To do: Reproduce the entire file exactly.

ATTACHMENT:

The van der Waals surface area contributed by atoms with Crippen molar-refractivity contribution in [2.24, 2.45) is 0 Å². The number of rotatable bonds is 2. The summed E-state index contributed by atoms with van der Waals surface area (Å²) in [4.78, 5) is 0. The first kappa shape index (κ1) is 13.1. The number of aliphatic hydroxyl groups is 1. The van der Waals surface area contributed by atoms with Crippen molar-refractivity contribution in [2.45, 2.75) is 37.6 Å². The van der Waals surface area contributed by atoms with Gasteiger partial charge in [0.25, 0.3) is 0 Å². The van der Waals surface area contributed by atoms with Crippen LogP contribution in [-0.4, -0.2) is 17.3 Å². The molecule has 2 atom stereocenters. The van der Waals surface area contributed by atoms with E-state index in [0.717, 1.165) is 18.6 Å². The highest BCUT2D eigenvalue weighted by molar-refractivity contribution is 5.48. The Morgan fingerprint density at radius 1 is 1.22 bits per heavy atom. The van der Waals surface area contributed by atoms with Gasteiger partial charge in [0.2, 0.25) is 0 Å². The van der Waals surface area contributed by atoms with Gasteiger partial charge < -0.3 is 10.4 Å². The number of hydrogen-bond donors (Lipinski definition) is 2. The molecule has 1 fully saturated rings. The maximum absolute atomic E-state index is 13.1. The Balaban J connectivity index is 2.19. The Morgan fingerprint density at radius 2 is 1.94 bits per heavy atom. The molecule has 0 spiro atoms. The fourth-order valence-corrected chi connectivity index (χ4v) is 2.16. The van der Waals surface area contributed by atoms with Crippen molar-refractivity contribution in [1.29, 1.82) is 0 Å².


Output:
The van der Waals surface area contributed by atoms with Crippen molar-refractivity contribution in [2.24, 2.45) is 0 Å². The number of rotatable bonds is 2. The summed E-state index contributed by atoms with van der Waals surface area (Å²) in [4.78, 5) is 0. The first kappa shape index (κ1) is 13.1. The number of aliphatic hydroxyl groups is 1. The van der Waals surface area contributed by atoms with Crippen molar-refractivity contribution in [2.45, 2.75) is 37.6 Å². The van der Waals surface area contributed by atoms with Gasteiger partial charge in [0.25, 0.3) is 0 Å². The van der Waals surface area contributed by atoms with Crippen LogP contribution in [-0.4, -0.2) is 17.3 Å². The molecule has 2 atom stereocenters. The van der Waals surface area contributed by atoms with E-state index in [0.717, 1.165) is 18.6 Å². The highest BCUT2D eigenvalue weighted by molar-refractivity contribution is 5.48. The Morgan fingerprint density at radius 1 is 1.22 bits per heavy atom. The van der Waals surface area contributed by atoms with Gasteiger partial charge in [0.2, 0.25) is 0 Å². The van der Waals surface area contributed by atoms with Gasteiger partial charge < -0.3 is 10.4 Å². The number of hydrogen-bond donors (Lipinski definition) is 2. The molecule has 1 fully saturated rings. The maximum absolute atomic E-state index is 13.1. The Balaban J connectivity index is 2.19. The Morgan fingerprint density at radius 2 is 1.94 bits per heavy atom. The molecule has 0 spiro atoms. The fourth-order valence-corrected chi connectivity index (χ4v) is 2.16. The van der Waals surface area contributed by atoms with Crippen molar-refractivity contribution in [1.29, 1.82) is 0 Å².